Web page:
Of course, everyone should be outraged by what's going on in Iraq. While the pot community marched around the world on May 1st, very angry about not being able to smoke pot in peace, US soldiers were blowing people's heads off, strafing them, getting their asses killed in a war that never should have been waged.

The US violated international law when it invaded Iraq. The President lied about the reasons for going to war, and continues to lie about the war even now. This "pro-life" anti-abortion President sent his military to kill thousands of Iraqi woman and children, most notably in Falluja, Baghdad, Karbala, and Najaf.

This self-described follower of Christ from Texas, he doesn't believe in abortion, he really loves innocent unborn fetuses, but he apparently believes in probortion, the killing of innocent babies after they're born, especially if they're Arab babies. Or maybe he's an abortionist himself. Were any of the Iraqi women killed by US forces pregnant when they died? Probably.

The International Red Cross has condemned US actions in Iraq in general, and at Abu Ghraib prison in particular. The Red Cross has been denied entry to the US Guantanamo Bay prison in Cuba where hundreds of people are being held without benefit of attorneys and without rights.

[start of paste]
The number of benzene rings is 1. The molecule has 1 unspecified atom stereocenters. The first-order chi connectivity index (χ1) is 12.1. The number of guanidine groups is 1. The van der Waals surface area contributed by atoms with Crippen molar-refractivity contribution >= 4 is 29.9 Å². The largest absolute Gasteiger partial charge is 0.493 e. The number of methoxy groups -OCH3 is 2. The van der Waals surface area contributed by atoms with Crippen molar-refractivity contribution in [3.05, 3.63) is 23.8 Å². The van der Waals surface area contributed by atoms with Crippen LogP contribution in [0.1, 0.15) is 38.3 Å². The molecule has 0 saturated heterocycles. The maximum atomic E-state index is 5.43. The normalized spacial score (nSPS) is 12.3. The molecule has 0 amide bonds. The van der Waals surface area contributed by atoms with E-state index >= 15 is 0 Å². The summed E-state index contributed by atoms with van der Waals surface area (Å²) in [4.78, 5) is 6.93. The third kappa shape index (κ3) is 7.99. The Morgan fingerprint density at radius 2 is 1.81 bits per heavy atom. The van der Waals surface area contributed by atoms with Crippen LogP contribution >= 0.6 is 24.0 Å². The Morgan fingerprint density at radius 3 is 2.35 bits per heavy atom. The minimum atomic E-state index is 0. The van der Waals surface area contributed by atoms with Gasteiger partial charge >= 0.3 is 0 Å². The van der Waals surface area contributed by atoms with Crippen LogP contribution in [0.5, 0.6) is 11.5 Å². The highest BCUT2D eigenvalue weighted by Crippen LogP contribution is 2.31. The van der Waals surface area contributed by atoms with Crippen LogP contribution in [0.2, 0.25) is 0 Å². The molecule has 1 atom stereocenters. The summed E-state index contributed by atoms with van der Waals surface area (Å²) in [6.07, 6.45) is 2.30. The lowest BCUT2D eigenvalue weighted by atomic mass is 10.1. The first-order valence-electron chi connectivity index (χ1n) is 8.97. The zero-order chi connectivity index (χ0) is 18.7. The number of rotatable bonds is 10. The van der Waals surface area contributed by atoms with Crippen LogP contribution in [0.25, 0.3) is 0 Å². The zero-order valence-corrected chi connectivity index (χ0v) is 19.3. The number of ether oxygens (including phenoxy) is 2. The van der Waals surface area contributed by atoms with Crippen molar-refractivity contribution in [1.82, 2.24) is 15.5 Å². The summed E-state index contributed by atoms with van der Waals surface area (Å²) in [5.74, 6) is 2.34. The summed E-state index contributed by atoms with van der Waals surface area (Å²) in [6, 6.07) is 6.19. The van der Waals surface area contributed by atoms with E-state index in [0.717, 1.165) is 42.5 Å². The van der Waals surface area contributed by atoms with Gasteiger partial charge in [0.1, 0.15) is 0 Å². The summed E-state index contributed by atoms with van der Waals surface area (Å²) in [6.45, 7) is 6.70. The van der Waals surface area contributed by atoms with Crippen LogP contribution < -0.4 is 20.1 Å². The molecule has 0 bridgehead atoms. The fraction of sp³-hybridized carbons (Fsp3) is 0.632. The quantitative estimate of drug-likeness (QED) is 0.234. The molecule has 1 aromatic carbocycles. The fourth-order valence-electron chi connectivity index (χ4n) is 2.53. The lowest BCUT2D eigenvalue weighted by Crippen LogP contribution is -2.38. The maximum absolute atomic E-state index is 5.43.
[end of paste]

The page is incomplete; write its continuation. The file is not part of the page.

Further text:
The Red Cross it they repeatedly told US officials for a year that shocking abuses conducted by US personnel were taking place in Iraq, Afghanistan, and Cuba. The warnings were ignored.

Meanwhile, the world can see the character of American soldiers and their commanders, in haunting pictures that show a hooded Iraqi prisoner, wired as if he would be electrocuted, looking a bit like Christ on the cross.

Or laughing American servicewomen, one holding a leash that's wrapped around the neck of an Iraqi on the floor, and others giggle as naked male prisoners are piled up on each other like slaughtered pigs. This is what Bush liberated the Iraqi people for, so his volunteer mercenary boys and girls could do to Iraqis just what Saddam was alleged to have done.

And pretty soon it won't be just volunteer killers. The Bush administration and the Selective Service are quietly planning to revive compulsory military service, even for women. They've run out of volunteers and reservists to use as killers and cannon fodder.